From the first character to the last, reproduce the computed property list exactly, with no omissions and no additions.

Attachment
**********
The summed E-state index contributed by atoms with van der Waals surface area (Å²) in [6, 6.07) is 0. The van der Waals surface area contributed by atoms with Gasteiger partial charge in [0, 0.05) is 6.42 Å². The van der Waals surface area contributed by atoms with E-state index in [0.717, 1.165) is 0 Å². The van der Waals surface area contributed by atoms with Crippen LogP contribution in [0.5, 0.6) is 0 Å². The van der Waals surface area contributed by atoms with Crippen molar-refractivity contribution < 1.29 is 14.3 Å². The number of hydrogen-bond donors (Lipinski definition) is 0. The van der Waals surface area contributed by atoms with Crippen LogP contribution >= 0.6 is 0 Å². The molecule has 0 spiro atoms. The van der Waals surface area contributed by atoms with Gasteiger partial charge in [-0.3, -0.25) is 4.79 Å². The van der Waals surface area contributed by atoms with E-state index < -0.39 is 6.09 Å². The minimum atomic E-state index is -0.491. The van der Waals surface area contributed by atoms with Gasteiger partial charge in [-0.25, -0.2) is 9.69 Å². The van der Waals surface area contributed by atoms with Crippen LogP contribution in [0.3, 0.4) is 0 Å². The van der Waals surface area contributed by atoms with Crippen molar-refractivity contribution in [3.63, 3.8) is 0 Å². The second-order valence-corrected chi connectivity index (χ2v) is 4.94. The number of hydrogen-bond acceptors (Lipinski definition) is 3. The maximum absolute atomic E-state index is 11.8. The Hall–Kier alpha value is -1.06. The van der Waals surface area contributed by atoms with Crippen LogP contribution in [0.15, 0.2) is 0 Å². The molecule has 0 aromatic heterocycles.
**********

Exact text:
The summed E-state index contributed by atoms with van der Waals surface area (Å²) in [6, 6.07) is 0. The van der Waals surface area contributed by atoms with Gasteiger partial charge in [0, 0.05) is 6.42 Å². The van der Waals surface area contributed by atoms with E-state index in [0.717, 1.165) is 0 Å². The van der Waals surface area contributed by atoms with Crippen LogP contribution in [0.5, 0.6) is 0 Å². The van der Waals surface area contributed by atoms with Crippen molar-refractivity contribution < 1.29 is 14.3 Å². The number of hydrogen-bond donors (Lipinski definition) is 0. The van der Waals surface area contributed by atoms with Crippen LogP contribution >= 0.6 is 0 Å². The molecule has 0 spiro atoms. The van der Waals surface area contributed by atoms with Gasteiger partial charge in [-0.3, -0.25) is 4.79 Å². The van der Waals surface area contributed by atoms with E-state index < -0.39 is 6.09 Å². The minimum atomic E-state index is -0.491. The van der Waals surface area contributed by atoms with Gasteiger partial charge in [-0.25, -0.2) is 9.69 Å². The van der Waals surface area contributed by atoms with Crippen LogP contribution in [0.3, 0.4) is 0 Å². The van der Waals surface area contributed by atoms with Crippen molar-refractivity contribution in [3.63, 3.8) is 0 Å². The second-order valence-corrected chi connectivity index (χ2v) is 4.94. The number of hydrogen-bond acceptors (Lipinski definition) is 3. The maximum absolute atomic E-state index is 11.8. The Hall–Kier alpha value is -1.06. The van der Waals surface area contributed by atoms with Crippen LogP contribution in [0.15, 0.2) is 0 Å². The molecule has 0 aromatic heterocycles.